A line from the Beatles song Being for the Benefit of Mr Kite! comes to mind when watching Scotland these days.
“… And lastly through a hog’s head of real fire.”
Is there no trick that’s too tricky, no bold move they won’t attempt to get the jam-packed crowd – it’s always “House Full” at Murrayfield now – out of their seats?
Last week the stadium rose to a stunning try instantly hailed as a double-flipped-pass classic and by the time it was being recreated with pint tumblers in the bars later that night it was probably involving a triple Salchow as well.
Then, for an encore, they scored a second try from a lineout which was no less memorable for its improvisation, invention and cheek.
Follow that? Gregor Townsend seemed dead set on topping recent flair-packed performances by going with two No 10s against Argentina. Finn Russell was there as usual and alongside him was Adam Hastings.
Technically Hastings – Gavin’s laddie – was at 10 and Russell at inside centre but such was the buzz created by this adventurous selection that we might have expected them to pop up in disguise as each other at different moments to confuse the Pumas. We were sure that Russell would enjoy wearing a lustrous wig mimicking Hastings’ Darcyesque curls.
Would they try to outdo each other for super-long spin passes? Would they get in each other’s way? Would they be like the celestial footballers Xavi and Andres Iniesta and weave some dream-like interplay? Heck, would Scotland go the whole hog’s head and turn into the Barcelona of rugby?
Hastings was perhaps fortunate his first delivery wasn’t intercepted but the ball found its way to Blair Kinghorn whose burst warmed the crowd on a raw, damp afternoon. Undoubtedly some who saw Scotland run in eight tries against Fiji were back for more and the last of them, Russell smartly setting up Hastings for his first for his country, offered a taste of what was hopefully to come from these two.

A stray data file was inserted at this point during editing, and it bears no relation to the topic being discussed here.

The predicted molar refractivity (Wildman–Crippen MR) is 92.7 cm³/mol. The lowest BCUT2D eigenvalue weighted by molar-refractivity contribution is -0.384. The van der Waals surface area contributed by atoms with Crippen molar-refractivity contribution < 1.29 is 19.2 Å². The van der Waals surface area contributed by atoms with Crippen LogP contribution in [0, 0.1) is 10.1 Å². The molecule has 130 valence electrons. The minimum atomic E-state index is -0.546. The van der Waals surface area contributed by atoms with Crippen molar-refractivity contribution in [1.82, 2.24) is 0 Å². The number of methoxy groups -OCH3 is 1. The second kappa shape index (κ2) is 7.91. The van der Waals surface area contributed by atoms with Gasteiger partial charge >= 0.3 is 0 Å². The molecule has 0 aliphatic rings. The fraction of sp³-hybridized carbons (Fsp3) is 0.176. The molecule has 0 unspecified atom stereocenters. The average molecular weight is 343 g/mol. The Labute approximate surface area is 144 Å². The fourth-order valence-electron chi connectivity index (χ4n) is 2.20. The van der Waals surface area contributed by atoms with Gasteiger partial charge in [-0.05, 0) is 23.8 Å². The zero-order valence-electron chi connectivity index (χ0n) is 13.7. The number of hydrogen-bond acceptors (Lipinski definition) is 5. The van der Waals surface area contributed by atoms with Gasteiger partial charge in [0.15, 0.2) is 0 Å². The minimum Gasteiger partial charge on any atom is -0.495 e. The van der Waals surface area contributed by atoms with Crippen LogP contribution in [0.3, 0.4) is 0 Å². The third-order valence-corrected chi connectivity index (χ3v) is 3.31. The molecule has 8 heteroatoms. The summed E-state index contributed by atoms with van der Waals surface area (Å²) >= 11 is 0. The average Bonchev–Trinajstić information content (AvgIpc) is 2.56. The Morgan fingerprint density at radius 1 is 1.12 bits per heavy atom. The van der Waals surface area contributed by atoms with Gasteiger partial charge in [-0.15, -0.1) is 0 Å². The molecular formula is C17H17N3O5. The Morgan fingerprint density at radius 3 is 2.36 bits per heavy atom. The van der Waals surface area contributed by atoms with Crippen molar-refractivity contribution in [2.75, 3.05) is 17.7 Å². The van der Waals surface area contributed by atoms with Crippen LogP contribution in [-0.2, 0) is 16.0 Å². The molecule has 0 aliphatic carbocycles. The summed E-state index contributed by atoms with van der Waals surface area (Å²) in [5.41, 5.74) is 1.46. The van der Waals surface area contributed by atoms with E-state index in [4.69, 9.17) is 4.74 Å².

But it was a slow, uneventful first quarter in slippery conditions with Argentina proving a mean and gnarly outfit, a marked improvement after the thrashing Scotland had handed out to them on the summer tour. Hastings’ grub kicks weren’t coming off and, by contrast, Argentina’s stand-off, Nicolas Sanchez, was causing Stuart Hogg the odd anxious moment with his Garryowens.
Not much had been seen of Russell but, passing Hastings on the way to his new berth, he’d offer a reassuring pat on the gluteus maximus. Then Russell himself was lucky a tapped restart on the 22 didn’t result in a try for the visitors.
Sanchez, the Pumas’ top point scorer, had been given the big build-up by Townsend who called him “maybe the best running 10 in the world”, but he wasn’t showing much either. It wasn’t that kind of game. Finally on the half-hour mark the ball went right along the Scotland backline, Hastings to Russell and beyond, and then Hastings found an opening. But all that resulted was a second Greig Laidlaw penalty to restore Scotland’s lead.
The first half ended as unremarkably as it began, the most impressive sight thus far having been the great clouds of steam generated by the forwards when they hunkered down for a scrum. These were the guys who were hog’s heading the show, what there had been of it, anyway.
Laidlaw, the captain, had stressed beforehand that Scotland shouldn’t get too elaborate. “That is where I come in,” he said, “making sure we don’t over-play and asking questions such as ‘What are we doing?’ and ‘Is that the right play?’” The problems, though, weren’t about poor decision-making and ostentation. The ball just wasn’t pinging around. It wasn’t reaching the wingers; it wasn’t even coming to the twin playmakers very often.
The second half looked set to continue in the same vein. When the ball did pop up it would be fumbled. But then came the most consistent phase of passing with the twin 10s prominent. Russell did well to keep the move going close to the touchline and Hastings surged into a gap. Another penalty resulted, restoring the home side’s narrow advantage. But that would be Hastings’ last involvement, Alex Dunbar replacing him on the hour and Russell reclaiming the stand-off position.
The change didn’t directly produce the try but it followed right away. Laidlaw was the creative, motioning to go left only to swivel right. Hogg fed Sean Maitland who used the skittery surface to slide over the line from some distance back.
Argentina, a team rebuilding, had faded towards the end of recent matches but they finished this one strongly and Scotland had to dig deep to hold on to their advantage. It wasn’t a day for flamboyance, rather one for grinding it out. Scotland didn’t leap through any flaming hoops but they won the game.